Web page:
(f) The just and equitable clause: If the Tribunal is of opinion that is just and equitable that the Company should be wound up. BCOC 135 Free Solved Assignment
Q-8 Discuss the Constitution powers of national company law tribunal.
ANS- National Company Law Tribunal (NCLT) is a quasi-judicial body which was set up to resolve the disputes which are arising in Indian Companies.
It is the successor to the Company Law Board. It is governed by the rules framed by the Central Government. NCLT is a special court where cases relating to civil court have been barred from the jurisdiction.
Powers of national company law tribunal-
• Power to seek assistance of Chief Metropolitan Magistrate.
• De-registration of Companies.
• Declare the liability of members unlimited.
• De-registration of companies in certain circumstances when there is registration of companies is obtained in an illegal or wrongful manner.
• Remedy of oppression and mismanagement.
• Power to hear grievance of refusal of companies to transfer securities and rectification of register of members.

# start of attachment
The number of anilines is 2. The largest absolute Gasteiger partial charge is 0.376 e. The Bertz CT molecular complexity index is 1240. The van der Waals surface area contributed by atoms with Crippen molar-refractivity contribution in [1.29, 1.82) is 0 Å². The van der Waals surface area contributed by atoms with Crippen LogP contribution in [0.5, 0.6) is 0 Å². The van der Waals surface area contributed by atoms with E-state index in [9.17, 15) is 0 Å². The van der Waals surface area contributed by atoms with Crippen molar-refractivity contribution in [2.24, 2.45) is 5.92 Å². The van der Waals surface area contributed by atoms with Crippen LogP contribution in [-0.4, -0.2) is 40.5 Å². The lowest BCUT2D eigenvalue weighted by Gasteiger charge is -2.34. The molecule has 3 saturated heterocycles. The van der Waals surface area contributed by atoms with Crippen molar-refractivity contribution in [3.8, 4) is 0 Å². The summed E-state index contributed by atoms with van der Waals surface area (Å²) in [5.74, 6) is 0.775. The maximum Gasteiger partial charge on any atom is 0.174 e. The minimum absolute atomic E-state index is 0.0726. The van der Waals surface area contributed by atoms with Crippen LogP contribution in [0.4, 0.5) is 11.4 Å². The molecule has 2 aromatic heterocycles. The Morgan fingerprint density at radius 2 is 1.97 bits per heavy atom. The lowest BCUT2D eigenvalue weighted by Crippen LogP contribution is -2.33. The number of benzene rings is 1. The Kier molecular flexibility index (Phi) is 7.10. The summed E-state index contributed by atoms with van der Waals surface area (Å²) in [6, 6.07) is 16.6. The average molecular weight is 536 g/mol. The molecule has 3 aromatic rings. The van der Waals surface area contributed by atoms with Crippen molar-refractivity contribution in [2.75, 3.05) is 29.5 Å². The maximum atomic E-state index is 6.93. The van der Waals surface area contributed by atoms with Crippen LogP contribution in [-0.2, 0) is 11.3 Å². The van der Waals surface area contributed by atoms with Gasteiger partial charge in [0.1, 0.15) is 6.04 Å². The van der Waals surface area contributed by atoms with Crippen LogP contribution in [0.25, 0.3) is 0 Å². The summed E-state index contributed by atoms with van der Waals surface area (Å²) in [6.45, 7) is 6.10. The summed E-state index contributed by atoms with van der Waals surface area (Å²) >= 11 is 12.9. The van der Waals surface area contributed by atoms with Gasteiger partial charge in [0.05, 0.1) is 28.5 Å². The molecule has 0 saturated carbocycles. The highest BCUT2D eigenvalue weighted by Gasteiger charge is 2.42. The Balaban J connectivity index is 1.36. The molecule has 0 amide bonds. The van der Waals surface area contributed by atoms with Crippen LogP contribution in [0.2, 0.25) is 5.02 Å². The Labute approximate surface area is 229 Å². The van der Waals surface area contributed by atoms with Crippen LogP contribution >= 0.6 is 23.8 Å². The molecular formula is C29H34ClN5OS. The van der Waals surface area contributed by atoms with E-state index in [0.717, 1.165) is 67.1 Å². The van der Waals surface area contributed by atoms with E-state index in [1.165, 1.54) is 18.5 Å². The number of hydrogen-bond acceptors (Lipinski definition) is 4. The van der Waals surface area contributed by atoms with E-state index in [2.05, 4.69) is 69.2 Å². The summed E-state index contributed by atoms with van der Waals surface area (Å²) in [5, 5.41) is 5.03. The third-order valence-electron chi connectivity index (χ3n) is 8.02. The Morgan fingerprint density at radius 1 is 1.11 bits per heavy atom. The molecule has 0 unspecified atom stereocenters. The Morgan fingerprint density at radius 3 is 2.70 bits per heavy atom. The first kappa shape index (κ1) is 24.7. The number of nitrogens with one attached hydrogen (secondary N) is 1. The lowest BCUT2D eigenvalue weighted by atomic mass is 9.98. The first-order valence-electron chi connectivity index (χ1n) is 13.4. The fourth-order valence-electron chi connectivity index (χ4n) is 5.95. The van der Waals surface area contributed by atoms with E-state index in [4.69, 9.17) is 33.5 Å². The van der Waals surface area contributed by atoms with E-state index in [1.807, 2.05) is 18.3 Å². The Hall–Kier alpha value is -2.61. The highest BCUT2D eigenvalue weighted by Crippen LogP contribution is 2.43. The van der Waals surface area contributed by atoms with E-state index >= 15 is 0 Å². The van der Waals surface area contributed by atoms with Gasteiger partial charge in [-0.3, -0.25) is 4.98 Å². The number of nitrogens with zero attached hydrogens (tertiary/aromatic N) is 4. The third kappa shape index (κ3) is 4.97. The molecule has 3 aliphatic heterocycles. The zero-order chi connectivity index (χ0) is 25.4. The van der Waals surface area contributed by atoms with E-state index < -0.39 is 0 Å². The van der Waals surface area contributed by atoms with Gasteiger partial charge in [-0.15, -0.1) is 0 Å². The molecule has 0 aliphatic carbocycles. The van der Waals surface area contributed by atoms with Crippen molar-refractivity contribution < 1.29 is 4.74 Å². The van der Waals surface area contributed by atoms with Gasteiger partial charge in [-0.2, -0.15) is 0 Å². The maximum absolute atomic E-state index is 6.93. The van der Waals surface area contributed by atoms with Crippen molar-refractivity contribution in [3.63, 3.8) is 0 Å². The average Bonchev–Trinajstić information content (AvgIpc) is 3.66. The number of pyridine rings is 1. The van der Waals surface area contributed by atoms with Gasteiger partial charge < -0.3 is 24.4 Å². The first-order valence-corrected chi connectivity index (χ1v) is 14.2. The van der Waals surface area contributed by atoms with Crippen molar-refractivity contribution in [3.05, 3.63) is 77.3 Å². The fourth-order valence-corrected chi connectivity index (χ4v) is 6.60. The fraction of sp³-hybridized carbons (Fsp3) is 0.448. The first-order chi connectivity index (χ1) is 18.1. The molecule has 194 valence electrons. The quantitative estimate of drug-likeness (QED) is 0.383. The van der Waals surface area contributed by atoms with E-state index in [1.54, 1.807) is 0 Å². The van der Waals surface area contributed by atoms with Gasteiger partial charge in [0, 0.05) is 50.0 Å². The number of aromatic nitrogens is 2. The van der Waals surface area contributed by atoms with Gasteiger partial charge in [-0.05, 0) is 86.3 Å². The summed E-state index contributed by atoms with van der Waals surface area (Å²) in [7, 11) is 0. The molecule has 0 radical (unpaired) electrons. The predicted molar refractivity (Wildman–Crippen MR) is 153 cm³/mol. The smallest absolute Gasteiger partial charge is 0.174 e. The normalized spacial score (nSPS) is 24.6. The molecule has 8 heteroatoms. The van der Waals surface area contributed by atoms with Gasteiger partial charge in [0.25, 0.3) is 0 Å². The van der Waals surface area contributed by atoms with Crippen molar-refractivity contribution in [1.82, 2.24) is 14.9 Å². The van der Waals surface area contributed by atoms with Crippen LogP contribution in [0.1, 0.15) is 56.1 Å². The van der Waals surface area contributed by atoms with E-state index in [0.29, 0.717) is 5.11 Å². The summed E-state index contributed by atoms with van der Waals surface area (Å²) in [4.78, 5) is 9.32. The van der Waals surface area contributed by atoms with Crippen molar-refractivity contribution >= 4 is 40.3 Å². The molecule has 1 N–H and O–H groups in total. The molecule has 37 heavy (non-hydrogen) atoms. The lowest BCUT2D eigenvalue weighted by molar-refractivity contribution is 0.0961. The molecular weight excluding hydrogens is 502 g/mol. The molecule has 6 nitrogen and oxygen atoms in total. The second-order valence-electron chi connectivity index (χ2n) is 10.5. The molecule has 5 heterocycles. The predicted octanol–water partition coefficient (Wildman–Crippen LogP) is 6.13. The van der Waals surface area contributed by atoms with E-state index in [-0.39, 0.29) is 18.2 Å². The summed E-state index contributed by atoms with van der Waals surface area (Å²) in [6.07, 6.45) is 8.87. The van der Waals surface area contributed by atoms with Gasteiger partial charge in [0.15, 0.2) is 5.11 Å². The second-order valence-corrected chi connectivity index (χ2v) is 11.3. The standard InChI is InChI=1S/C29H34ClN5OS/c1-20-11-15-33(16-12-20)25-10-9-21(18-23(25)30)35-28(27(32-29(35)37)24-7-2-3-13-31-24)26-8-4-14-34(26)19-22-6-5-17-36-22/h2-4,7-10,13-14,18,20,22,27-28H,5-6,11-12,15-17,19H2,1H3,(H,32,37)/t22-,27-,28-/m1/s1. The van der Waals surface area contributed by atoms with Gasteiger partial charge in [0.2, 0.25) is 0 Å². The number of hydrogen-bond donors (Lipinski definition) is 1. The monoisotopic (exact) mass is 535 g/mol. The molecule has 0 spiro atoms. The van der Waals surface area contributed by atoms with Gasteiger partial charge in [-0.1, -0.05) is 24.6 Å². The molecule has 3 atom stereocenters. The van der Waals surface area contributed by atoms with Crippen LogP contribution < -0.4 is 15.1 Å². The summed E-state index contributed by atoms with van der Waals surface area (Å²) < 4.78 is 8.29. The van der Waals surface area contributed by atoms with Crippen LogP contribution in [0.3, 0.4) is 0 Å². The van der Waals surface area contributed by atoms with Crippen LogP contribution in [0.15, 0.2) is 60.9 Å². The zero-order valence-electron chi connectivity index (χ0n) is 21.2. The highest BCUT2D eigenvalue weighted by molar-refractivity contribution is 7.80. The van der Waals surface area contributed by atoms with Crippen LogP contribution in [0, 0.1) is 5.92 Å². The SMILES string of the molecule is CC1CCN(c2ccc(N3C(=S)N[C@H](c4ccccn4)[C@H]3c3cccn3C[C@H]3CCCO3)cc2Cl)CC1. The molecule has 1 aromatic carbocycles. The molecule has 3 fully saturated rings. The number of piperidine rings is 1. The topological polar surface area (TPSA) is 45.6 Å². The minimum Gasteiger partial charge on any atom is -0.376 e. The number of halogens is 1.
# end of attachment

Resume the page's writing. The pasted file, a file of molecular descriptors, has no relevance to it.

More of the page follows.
• Protection of the interest of various stakeholders, especially non-promoter shareholders and depositors. BCOC 135 Free Solved Assignment
• Power to provide relief to the investors against a large set of wrongful actions committed by the company management or other consultants and advisors who are associated with the company.
• Aggrieved depositors have the remedy of class actions for seeking redressal for the acts/omissions of the company which hurt their rights as depositors.
• Powers to direct the company to reopen its accounts or allow the company to revise its financial statement but do not permit reopening of accounts.
The company can itself also approach the Tribunal through its director for revision of its financial statement.
• Power to investigate or for initiating investigation proceedings. An investigation can be conducted even abroad.
Provisions are provided to assist investigation agencies and courts of other countries with respect to investigation proceedings.
• Power to investigate into the ownership of the company.
• Power to freeze assets of the company. BCOC 135 Free Solved Assignment
• Power to impose restriction on any securities of the company.
• Power to alter the financial year of a company registered in India.
Q.9 Explain the provisions of companies act 2013 relating to unpaid and unclaim dividends.
ANS- Provisions regarding unclaimed/unpaid dividend :